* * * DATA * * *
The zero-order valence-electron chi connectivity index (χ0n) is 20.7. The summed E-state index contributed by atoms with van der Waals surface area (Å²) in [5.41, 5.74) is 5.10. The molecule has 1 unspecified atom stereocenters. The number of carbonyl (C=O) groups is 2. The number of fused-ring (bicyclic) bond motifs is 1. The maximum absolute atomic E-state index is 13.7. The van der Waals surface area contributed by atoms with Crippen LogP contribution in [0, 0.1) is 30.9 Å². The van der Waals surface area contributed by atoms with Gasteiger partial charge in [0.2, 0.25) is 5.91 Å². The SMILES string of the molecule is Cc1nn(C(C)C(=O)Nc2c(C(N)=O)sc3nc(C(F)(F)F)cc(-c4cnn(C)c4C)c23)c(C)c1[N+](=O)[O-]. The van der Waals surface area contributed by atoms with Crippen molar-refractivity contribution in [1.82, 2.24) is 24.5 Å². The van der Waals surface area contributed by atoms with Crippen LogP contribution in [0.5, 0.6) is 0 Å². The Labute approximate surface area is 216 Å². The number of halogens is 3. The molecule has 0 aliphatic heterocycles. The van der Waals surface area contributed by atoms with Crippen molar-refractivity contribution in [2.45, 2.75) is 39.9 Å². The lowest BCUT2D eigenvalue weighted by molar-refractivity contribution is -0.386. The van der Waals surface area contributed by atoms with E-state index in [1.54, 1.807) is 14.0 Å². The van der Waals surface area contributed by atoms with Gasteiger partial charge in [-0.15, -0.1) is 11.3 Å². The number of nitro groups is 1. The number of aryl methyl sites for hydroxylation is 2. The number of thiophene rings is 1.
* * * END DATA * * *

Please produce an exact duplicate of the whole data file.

The zero-order valence-electron chi connectivity index (χ0n) is 20.7. The summed E-state index contributed by atoms with van der Waals surface area (Å²) in [5.41, 5.74) is 5.10. The molecule has 1 unspecified atom stereocenters. The number of carbonyl (C=O) groups is 2. The number of fused-ring (bicyclic) bond motifs is 1. The maximum absolute atomic E-state index is 13.7. The van der Waals surface area contributed by atoms with Crippen LogP contribution in [0, 0.1) is 30.9 Å². The van der Waals surface area contributed by atoms with Gasteiger partial charge in [0.2, 0.25) is 5.91 Å². The SMILES string of the molecule is Cc1nn(C(C)C(=O)Nc2c(C(N)=O)sc3nc(C(F)(F)F)cc(-c4cnn(C)c4C)c23)c(C)c1[N+](=O)[O-]. The van der Waals surface area contributed by atoms with Crippen molar-refractivity contribution in [1.82, 2.24) is 24.5 Å². The van der Waals surface area contributed by atoms with Crippen LogP contribution in [0.5, 0.6) is 0 Å². The Labute approximate surface area is 216 Å². The number of halogens is 3. The molecule has 0 aliphatic heterocycles. The van der Waals surface area contributed by atoms with Crippen molar-refractivity contribution in [2.45, 2.75) is 39.9 Å². The lowest BCUT2D eigenvalue weighted by molar-refractivity contribution is -0.386. The van der Waals surface area contributed by atoms with E-state index in [1.54, 1.807) is 14.0 Å². The van der Waals surface area contributed by atoms with Gasteiger partial charge in [-0.15, -0.1) is 11.3 Å². The number of nitro groups is 1. The number of aryl methyl sites for hydroxylation is 2. The number of thiophene rings is 1.